Celebrated as one of Americas preeminent landscape painters, Thomas Cole (1801-48) was born in northern England at the start of the Industrial Revolution, emigrated to the United States in his youth, and traveled extensively throughout England and Italy as a young artist. He returned to America to create some of his most ambitious works and inspire a new generation of American artists, launching a national school of landscape art. Opening Tuesday, Jan. 30, at The Metropolitan Museum of Art, the exhibition Thomas Coles Journey: Atlantic Crossings will examine, for the first time, the artists transatlantic career and engagement with European art. With Coles masterwork The Oxbow (1836) as its centerpiece, the exhibition will feature more than three dozen examples of his large-scale landscape paintings, oil studies, and works on paper. Consummate paintings by Cole will be juxtaposed with works by European masters including J. M. W. Turner and John Constable, among others, highlighting the dialogue between American and European artists and establishing Cole as a major figure in 19th-century landscape art within a global context. The exhibition marks the 200th anniversary of Coles arrival in America.
Thomas Cole's Journey: Atlantic Crossings
Exhibition Marks 200th Anniversary Of The Artists Arrival In America
The exhibition follows the chronology of Coles life, beginning with his origins in recently industrialized northern England, his arrival in the United States in 1818, and his embrace of the American wilderness as a novel subject for landscape art of the New World. Early works by Cole will reveal his prodigious talent. After establishing himself as the premier landscape painter of the young United States, he traveled back to Europe.
The next section will explore in depth Coles return to England in 182931 and his travels in Italy in 183132, revealing the development of his artistic processes. He embraced the on-site landscape oil study and adopted elements of the European landscape tradition reaching back to Claude Lorrain. He learned from contemporary painters in England, including Turner, Constable, and John Martin, and furthered his studies in landscape and figure painting in Italy. By exploring this formative period in Coles life, the exhibition will offer a significant revision of existing accounts of his work, which have, until now, emphasized the American aspects of his formation and identity. The exhibition will also provide new interpretations of Coles work within the expanded contexts of the history of the British Empire, the rise of the United States, the Industrial Revolution and the American wilderness, and Romantic theories of history.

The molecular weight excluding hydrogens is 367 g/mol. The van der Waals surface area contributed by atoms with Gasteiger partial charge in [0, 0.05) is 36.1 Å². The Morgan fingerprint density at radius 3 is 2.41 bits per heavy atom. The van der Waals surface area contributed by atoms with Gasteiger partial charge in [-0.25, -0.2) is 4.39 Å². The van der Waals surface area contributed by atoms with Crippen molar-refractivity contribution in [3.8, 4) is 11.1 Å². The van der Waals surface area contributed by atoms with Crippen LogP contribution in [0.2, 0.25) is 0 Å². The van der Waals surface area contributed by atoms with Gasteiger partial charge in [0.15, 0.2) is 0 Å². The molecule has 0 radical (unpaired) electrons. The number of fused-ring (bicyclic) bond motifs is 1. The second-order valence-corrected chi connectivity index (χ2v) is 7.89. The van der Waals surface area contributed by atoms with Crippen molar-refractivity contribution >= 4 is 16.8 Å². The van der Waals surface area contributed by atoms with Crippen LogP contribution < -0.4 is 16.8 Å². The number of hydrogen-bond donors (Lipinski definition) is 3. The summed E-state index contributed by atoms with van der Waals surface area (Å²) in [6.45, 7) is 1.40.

Upon his return to America, Cole applied the lessons he had learned abroad to create the five-part series The Course of Empire (183436). These works reveal a definition of the new American Sublime that comes to its fullest expression in The Oxbow (1836). Finally, the exhibition concludes with an examination of Coles legacy in the works of the next generation of American landscape painters whom Cole personally mentored, notably Asher B. Durand and Frederic E. Church.
The exhibition is made possible by The Peter Jay Sharp Foundation. Additional support is provided by the Henry Luce Foundation, White & Case LLP, the Enterprise Holdings Endowment, and the Terra Foundation for American Art. It is supported by an Indemnity from the Federal Council on the Arts and the Humanities. It is organized by The Metropolitan Museum of Art, New York, and The National Gallery, London.
The exhibition location is The Met Fifth Avenue, Floor 1, Gallery 746, The Erving and Joyce Wolf Gallery.